I tear myself away from the mount to talk to a man who has come to give us a quote for resin bonded gravel at the front of the house. He was very nice (Minxy liked him) but even with us doing all of the preparation work ourselves, digging out, laying type 1 and porous concrete and laying the stone sets at the sides, it is still an expensive option. He leaves a sample for us to show the conservation officer who is visiting on Monday. I then get dad up who thankfully seems more settled today. We have a visit from the care-line button man who is unable to help us because he discovers the problem is actually with the phone line.
Aideen has got a new idea that she would like to try pressing flowers. She looks at some of my books but they are quite old and I suggest she looks online for inspiration because there are some more recent beautiful and original examples of work using dried and pressed flowers. Aideen and Meave disappear off around the flower borders with a pair of scissors and collect a beautiful, colourful bowl of specimens which they press in tissue between a pile of heavy books – there is no shortage of heavy books in this house!
It is nice to see Aideen doing something for fun because she has been working very hard recently. She has been on a mission to ‘sort out’ the basement whilst Diane has been ‘sorting out’ the workshop. Aideen can now put up a shelf unit single handed. Yesterday, she was helping James to start installing our final remaining organ pipes on the pumpkin patch fence before it becomes impossible due to rampant pumpkin growth. She is religiously helping her dad in the office trying to get him organised (not easy) and has spent hours helping him construct shelves in a new room to store his numerous files and tonight I found her grouting tiles on the washstand in the shower room. Aideen is still practising the harp but she has taken some days off practising since her final recital and I think she is relishing trying different things.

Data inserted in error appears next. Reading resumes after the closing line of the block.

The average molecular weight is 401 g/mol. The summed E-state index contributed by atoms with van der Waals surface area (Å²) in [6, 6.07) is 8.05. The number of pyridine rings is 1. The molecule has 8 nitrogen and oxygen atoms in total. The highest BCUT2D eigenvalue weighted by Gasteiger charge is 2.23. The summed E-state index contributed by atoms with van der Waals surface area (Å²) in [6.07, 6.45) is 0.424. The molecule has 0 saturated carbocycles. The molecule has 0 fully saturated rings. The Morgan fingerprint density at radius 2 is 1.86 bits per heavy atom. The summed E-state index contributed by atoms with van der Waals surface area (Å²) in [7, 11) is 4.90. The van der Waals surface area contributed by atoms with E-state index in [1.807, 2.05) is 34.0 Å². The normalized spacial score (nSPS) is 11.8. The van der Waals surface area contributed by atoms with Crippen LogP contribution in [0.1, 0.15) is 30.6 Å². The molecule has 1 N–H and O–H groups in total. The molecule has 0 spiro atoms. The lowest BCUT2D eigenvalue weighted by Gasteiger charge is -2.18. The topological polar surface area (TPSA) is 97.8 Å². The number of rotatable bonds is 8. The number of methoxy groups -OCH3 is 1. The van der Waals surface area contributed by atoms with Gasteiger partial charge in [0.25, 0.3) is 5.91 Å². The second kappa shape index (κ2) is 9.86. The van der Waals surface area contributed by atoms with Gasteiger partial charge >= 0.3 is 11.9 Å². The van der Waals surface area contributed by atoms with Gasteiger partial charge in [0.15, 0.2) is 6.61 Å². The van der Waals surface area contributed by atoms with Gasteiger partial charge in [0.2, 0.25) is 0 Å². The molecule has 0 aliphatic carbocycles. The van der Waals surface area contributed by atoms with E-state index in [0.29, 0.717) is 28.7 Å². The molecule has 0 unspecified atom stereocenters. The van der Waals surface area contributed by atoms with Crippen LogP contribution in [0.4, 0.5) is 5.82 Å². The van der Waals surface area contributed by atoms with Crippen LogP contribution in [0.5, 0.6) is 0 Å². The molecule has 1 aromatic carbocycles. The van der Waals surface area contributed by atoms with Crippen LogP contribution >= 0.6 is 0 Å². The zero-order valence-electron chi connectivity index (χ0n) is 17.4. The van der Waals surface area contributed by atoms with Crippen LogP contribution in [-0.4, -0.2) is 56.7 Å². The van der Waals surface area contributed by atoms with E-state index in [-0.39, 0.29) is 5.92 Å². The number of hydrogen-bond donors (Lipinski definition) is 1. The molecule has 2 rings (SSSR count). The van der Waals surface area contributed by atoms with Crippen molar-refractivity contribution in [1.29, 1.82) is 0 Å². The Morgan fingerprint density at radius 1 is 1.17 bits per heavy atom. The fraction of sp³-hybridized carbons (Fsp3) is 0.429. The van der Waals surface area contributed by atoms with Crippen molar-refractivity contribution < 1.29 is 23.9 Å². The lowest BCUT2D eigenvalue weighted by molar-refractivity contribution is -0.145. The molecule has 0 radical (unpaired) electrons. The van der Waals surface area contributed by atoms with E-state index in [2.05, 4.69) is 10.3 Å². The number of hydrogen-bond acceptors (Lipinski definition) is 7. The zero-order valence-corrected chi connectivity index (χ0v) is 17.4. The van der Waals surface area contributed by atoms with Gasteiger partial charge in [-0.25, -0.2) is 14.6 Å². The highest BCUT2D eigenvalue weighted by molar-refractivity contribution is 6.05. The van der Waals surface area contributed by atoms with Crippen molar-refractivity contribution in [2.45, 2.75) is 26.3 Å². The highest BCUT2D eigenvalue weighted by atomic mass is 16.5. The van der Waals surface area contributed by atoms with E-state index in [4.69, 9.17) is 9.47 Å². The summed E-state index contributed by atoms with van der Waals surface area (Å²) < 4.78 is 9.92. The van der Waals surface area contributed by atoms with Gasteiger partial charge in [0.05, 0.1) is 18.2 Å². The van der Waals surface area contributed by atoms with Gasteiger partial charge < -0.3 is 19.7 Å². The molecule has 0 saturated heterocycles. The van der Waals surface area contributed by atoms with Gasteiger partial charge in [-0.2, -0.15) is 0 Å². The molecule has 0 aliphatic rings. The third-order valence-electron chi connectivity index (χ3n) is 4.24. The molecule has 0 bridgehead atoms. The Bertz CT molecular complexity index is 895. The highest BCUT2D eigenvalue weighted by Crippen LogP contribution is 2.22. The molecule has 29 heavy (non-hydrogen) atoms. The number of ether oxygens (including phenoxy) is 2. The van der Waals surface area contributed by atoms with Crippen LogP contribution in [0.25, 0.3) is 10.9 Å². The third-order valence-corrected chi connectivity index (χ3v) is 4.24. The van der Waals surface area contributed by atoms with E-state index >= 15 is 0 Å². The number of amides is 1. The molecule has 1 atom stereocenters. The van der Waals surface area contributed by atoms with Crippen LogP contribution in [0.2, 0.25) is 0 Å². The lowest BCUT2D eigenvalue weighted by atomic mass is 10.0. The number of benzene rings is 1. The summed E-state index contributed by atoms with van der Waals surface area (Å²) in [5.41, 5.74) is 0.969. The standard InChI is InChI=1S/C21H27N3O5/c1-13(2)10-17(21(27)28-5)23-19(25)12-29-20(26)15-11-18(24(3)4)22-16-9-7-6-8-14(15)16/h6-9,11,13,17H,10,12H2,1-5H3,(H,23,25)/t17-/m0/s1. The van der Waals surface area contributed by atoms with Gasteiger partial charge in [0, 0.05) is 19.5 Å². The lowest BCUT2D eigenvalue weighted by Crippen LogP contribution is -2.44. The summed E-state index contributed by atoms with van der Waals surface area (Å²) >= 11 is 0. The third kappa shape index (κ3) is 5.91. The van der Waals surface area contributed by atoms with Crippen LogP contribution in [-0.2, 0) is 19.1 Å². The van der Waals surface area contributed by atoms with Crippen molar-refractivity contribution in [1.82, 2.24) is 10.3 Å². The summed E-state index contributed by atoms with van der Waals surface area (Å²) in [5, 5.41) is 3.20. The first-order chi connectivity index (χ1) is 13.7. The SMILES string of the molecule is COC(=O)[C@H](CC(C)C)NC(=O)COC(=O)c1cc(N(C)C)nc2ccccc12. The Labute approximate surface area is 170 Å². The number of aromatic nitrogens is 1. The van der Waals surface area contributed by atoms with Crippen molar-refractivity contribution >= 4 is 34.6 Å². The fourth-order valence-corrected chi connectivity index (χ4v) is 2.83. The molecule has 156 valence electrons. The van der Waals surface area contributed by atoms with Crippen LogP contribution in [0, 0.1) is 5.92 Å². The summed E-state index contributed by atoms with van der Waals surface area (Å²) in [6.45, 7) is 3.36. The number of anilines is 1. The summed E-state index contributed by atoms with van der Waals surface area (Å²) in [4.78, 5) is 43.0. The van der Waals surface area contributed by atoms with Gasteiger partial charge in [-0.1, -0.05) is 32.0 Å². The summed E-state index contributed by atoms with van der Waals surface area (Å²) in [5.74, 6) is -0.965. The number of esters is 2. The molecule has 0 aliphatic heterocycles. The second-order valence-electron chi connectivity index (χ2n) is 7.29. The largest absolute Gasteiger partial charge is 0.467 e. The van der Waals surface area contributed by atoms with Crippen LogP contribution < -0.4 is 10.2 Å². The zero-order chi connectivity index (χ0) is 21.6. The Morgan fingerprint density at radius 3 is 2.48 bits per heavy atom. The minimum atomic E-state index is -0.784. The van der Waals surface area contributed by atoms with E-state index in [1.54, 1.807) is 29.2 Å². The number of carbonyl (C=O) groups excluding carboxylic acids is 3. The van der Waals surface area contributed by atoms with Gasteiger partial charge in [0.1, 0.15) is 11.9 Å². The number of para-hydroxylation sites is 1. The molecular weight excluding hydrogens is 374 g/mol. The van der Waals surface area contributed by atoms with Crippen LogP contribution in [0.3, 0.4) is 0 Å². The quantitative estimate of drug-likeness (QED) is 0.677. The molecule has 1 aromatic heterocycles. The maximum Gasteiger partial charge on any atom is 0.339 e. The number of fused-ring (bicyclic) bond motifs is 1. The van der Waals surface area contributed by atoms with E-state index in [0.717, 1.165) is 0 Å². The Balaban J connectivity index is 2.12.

Bella is treading on very thin ice at the moment, because she dug up my flower bed again! This is the third time she has done this, someone must have moved part of my chair barrier!
I spend part of the afternoon indoors (shock!) partly because it is very hot, but also because I am on a mission to ‘sort out’ my music room before I start teaching again….whenever that might be! This is something I’ve been meaning to do since lockdown began, but I was partly thwarted by Aideen and her harp invading the room before her final recital and also I’ve been quite preoccupied with elderlies and the garden. However, I’ve now been inspired by all the tidying up going on elsewhere and I’ve made a start on the music room spring clean (although it’s summer!).
After sorting through a very large pile of music, I go back outside…you can’t keep me away from my garden for long. Before I settle down to weeding I have a moment of pure indulgence which I suspect may become a daily ritual. I pick a big bowl of raspberries which I then eat with a bit of sugar and Elmlea cream. I adore raspberries and they are quite delicious to eat this way, a real treat!
I finish weeding the celery/celeriac bed, it will be interesting to see how they do. The celery and celeriac look quite good at the moment but they are not very big and they are tricky plants to grow well. I then plant out 35 baby beetroot plants, which will need careful watering as temperatures rise again. I then start watering the vegetable patch, earlier than normal so I can return to my music room. This turns out to be fortuitous because the light is still good when I’m watering the brassicas and I notice ‘cabbage white’ caterpillars munching some of my Brussel sprouts. It is essential at this time of year to check all brassicas (cabbage, cauliflowers, Brussel sprouts, kale, swede, calabrese) frequently for this voracious pest. I do not kill many things but I do dispose of cabbage white caterpillars and box tree moth caterpillars. They arrive in such hoards that they are capable of annihilating their chosen host plant. I do not feel too guilty about cabbage whites because they are very common and I have other sacrificial plants in the garden that they can use. Sometimes brassicas self seed in parts of the veg garden where they grew the previous year, these are left for cabbage whites and I allow my monster horse radish to be consumed as well…it is already full of caterpillars…maybe this helps to keep this giant in-check! We do mainly believe in ‘live and let live’ at Church Gardens.